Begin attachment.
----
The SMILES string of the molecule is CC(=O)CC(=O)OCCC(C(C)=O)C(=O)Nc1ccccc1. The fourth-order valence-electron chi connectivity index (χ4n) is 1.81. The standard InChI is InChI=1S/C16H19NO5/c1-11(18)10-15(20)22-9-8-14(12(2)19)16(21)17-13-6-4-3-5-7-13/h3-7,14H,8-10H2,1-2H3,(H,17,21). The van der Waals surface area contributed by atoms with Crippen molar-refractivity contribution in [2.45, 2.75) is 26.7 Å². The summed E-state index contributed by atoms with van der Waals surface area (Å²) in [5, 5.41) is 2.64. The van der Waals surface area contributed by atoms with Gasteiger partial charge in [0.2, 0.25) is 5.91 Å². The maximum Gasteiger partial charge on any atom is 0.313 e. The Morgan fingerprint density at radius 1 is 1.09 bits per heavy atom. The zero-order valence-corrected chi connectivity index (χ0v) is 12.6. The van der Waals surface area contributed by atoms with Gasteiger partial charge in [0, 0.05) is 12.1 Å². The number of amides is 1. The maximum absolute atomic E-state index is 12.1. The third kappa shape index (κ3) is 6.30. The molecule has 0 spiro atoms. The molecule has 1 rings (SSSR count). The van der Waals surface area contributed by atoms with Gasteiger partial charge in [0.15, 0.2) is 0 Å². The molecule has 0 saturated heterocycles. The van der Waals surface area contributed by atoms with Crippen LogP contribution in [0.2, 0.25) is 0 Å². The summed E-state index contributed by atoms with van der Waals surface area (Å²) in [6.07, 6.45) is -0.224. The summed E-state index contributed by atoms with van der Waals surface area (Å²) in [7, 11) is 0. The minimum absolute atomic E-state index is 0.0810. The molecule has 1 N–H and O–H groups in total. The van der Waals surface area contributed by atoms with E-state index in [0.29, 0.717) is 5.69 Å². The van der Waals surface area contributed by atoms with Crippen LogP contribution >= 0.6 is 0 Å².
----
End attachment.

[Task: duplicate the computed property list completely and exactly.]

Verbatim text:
The SMILES string of the molecule is CC(=O)CC(=O)OCCC(C(C)=O)C(=O)Nc1ccccc1. The fourth-order valence-electron chi connectivity index (χ4n) is 1.81. The standard InChI is InChI=1S/C16H19NO5/c1-11(18)10-15(20)22-9-8-14(12(2)19)16(21)17-13-6-4-3-5-7-13/h3-7,14H,8-10H2,1-2H3,(H,17,21). The van der Waals surface area contributed by atoms with Crippen molar-refractivity contribution in [2.45, 2.75) is 26.7 Å². The summed E-state index contributed by atoms with van der Waals surface area (Å²) in [5, 5.41) is 2.64. The van der Waals surface area contributed by atoms with Gasteiger partial charge in [0.2, 0.25) is 5.91 Å². The maximum Gasteiger partial charge on any atom is 0.313 e. The Morgan fingerprint density at radius 1 is 1.09 bits per heavy atom. The zero-order valence-corrected chi connectivity index (χ0v) is 12.6. The van der Waals surface area contributed by atoms with Gasteiger partial charge in [0, 0.05) is 12.1 Å². The number of amides is 1. The maximum absolute atomic E-state index is 12.1. The third kappa shape index (κ3) is 6.30. The molecule has 0 spiro atoms. The molecule has 1 rings (SSSR count). The van der Waals surface area contributed by atoms with Gasteiger partial charge in [0.15, 0.2) is 0 Å². The molecule has 0 saturated heterocycles. The van der Waals surface area contributed by atoms with Crippen LogP contribution in [0.2, 0.25) is 0 Å². The summed E-state index contributed by atoms with van der Waals surface area (Å²) in [6.07, 6.45) is -0.224. The summed E-state index contributed by atoms with van der Waals surface area (Å²) in [7, 11) is 0. The minimum absolute atomic E-state index is 0.0810. The molecule has 1 N–H and O–H groups in total. The van der Waals surface area contributed by atoms with E-state index in [0.29, 0.717) is 5.69 Å². The van der Waals surface area contributed by atoms with Crippen LogP contribution >= 0.6 is 0 Å².